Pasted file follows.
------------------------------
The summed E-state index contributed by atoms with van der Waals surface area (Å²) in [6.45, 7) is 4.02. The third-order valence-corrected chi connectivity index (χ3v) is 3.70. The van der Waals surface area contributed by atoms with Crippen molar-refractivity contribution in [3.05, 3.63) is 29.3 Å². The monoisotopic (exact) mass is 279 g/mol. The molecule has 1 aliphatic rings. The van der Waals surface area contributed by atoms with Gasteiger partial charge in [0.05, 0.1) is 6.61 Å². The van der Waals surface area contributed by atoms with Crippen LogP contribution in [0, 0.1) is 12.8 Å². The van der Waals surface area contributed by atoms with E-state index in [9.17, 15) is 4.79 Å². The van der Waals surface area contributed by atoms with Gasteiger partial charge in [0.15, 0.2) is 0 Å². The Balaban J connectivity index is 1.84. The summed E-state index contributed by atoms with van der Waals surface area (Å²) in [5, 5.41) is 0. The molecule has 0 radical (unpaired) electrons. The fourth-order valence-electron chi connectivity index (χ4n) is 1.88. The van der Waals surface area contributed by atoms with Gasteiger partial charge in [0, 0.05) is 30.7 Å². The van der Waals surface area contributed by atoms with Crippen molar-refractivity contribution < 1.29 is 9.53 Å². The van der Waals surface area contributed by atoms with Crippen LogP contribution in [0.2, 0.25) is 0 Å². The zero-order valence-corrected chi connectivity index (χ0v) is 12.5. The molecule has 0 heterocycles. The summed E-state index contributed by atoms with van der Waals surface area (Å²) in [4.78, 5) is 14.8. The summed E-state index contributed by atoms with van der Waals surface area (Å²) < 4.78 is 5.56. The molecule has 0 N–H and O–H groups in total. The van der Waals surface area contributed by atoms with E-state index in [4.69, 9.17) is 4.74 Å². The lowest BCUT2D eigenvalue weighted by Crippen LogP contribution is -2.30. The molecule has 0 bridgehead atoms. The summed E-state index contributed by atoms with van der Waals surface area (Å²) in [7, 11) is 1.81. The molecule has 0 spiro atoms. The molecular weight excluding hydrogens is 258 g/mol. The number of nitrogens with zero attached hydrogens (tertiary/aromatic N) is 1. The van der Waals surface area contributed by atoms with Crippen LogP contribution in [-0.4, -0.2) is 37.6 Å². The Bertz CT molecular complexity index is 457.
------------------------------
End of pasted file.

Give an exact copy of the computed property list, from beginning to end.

The summed E-state index contributed by atoms with van der Waals surface area (Å²) in [6.45, 7) is 4.02. The third-order valence-corrected chi connectivity index (χ3v) is 3.70. The van der Waals surface area contributed by atoms with Crippen molar-refractivity contribution in [3.05, 3.63) is 29.3 Å². The monoisotopic (exact) mass is 279 g/mol. The molecule has 1 aliphatic rings. The van der Waals surface area contributed by atoms with Gasteiger partial charge in [0.05, 0.1) is 6.61 Å². The van der Waals surface area contributed by atoms with Crippen LogP contribution in [0, 0.1) is 12.8 Å². The van der Waals surface area contributed by atoms with E-state index in [9.17, 15) is 4.79 Å². The van der Waals surface area contributed by atoms with Gasteiger partial charge in [0.15, 0.2) is 0 Å². The Balaban J connectivity index is 1.84. The summed E-state index contributed by atoms with van der Waals surface area (Å²) in [5, 5.41) is 0. The molecule has 0 radical (unpaired) electrons. The fourth-order valence-electron chi connectivity index (χ4n) is 1.88. The van der Waals surface area contributed by atoms with Gasteiger partial charge in [0, 0.05) is 30.7 Å². The van der Waals surface area contributed by atoms with Crippen molar-refractivity contribution < 1.29 is 9.53 Å². The van der Waals surface area contributed by atoms with Crippen LogP contribution in [0.2, 0.25) is 0 Å². The zero-order valence-corrected chi connectivity index (χ0v) is 12.5. The molecule has 0 heterocycles. The summed E-state index contributed by atoms with van der Waals surface area (Å²) in [4.78, 5) is 14.8. The summed E-state index contributed by atoms with van der Waals surface area (Å²) < 4.78 is 5.56. The molecule has 0 N–H and O–H groups in total. The van der Waals surface area contributed by atoms with E-state index in [4.69, 9.17) is 4.74 Å². The lowest BCUT2D eigenvalue weighted by Crippen LogP contribution is -2.30. The molecule has 0 bridgehead atoms. The summed E-state index contributed by atoms with van der Waals surface area (Å²) in [7, 11) is 1.81. The molecule has 0 spiro atoms. The molecular weight excluding hydrogens is 258 g/mol. The number of nitrogens with zero attached hydrogens (tertiary/aromatic N) is 1. The van der Waals surface area contributed by atoms with Crippen LogP contribution in [-0.4, -0.2) is 37.6 Å². The Bertz CT molecular complexity index is 457.